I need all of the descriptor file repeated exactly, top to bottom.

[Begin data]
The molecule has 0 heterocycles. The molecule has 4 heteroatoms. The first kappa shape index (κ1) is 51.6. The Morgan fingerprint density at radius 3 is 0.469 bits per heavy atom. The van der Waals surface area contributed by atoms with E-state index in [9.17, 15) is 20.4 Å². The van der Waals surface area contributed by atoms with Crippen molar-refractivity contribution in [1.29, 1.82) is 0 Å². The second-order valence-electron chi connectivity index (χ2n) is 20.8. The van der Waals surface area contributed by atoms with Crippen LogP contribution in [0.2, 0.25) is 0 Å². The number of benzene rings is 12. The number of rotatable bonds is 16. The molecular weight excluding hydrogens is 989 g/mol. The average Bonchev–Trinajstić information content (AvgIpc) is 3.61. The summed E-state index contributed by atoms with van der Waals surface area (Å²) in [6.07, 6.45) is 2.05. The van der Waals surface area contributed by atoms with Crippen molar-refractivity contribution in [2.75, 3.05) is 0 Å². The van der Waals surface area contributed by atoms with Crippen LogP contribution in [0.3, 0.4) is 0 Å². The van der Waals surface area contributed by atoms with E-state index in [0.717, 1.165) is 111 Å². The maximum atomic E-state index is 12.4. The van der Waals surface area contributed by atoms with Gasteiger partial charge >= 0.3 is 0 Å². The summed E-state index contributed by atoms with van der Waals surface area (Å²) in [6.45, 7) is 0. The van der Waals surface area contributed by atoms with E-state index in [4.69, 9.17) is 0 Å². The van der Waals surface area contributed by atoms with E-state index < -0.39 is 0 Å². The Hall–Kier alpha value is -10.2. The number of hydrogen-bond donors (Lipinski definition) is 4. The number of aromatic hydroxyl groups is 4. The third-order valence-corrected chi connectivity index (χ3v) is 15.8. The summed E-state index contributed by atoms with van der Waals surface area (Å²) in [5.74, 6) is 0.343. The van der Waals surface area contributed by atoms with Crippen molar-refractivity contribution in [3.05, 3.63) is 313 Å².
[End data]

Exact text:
The molecule has 0 heterocycles. The molecule has 4 heteroatoms. The first kappa shape index (κ1) is 51.6. The Morgan fingerprint density at radius 3 is 0.469 bits per heavy atom. The van der Waals surface area contributed by atoms with E-state index in [9.17, 15) is 20.4 Å². The van der Waals surface area contributed by atoms with Crippen molar-refractivity contribution in [1.29, 1.82) is 0 Å². The second-order valence-electron chi connectivity index (χ2n) is 20.8. The van der Waals surface area contributed by atoms with Crippen LogP contribution in [0.2, 0.25) is 0 Å². The number of benzene rings is 12. The number of rotatable bonds is 16. The molecular weight excluding hydrogens is 989 g/mol. The average Bonchev–Trinajstić information content (AvgIpc) is 3.61. The summed E-state index contributed by atoms with van der Waals surface area (Å²) in [6.07, 6.45) is 2.05. The van der Waals surface area contributed by atoms with Crippen molar-refractivity contribution in [2.75, 3.05) is 0 Å². The van der Waals surface area contributed by atoms with Crippen LogP contribution in [0.3, 0.4) is 0 Å². The van der Waals surface area contributed by atoms with E-state index in [0.717, 1.165) is 111 Å². The maximum atomic E-state index is 12.4. The van der Waals surface area contributed by atoms with Gasteiger partial charge >= 0.3 is 0 Å². The summed E-state index contributed by atoms with van der Waals surface area (Å²) in [6.45, 7) is 0. The van der Waals surface area contributed by atoms with E-state index in [4.69, 9.17) is 0 Å². The van der Waals surface area contributed by atoms with E-state index < -0.39 is 0 Å². The Hall–Kier alpha value is -10.2. The number of hydrogen-bond donors (Lipinski definition) is 4. The number of aromatic hydroxyl groups is 4. The third-order valence-corrected chi connectivity index (χ3v) is 15.8. The summed E-state index contributed by atoms with van der Waals surface area (Å²) in [5.74, 6) is 0.343. The van der Waals surface area contributed by atoms with Crippen molar-refractivity contribution in [3.05, 3.63) is 313 Å².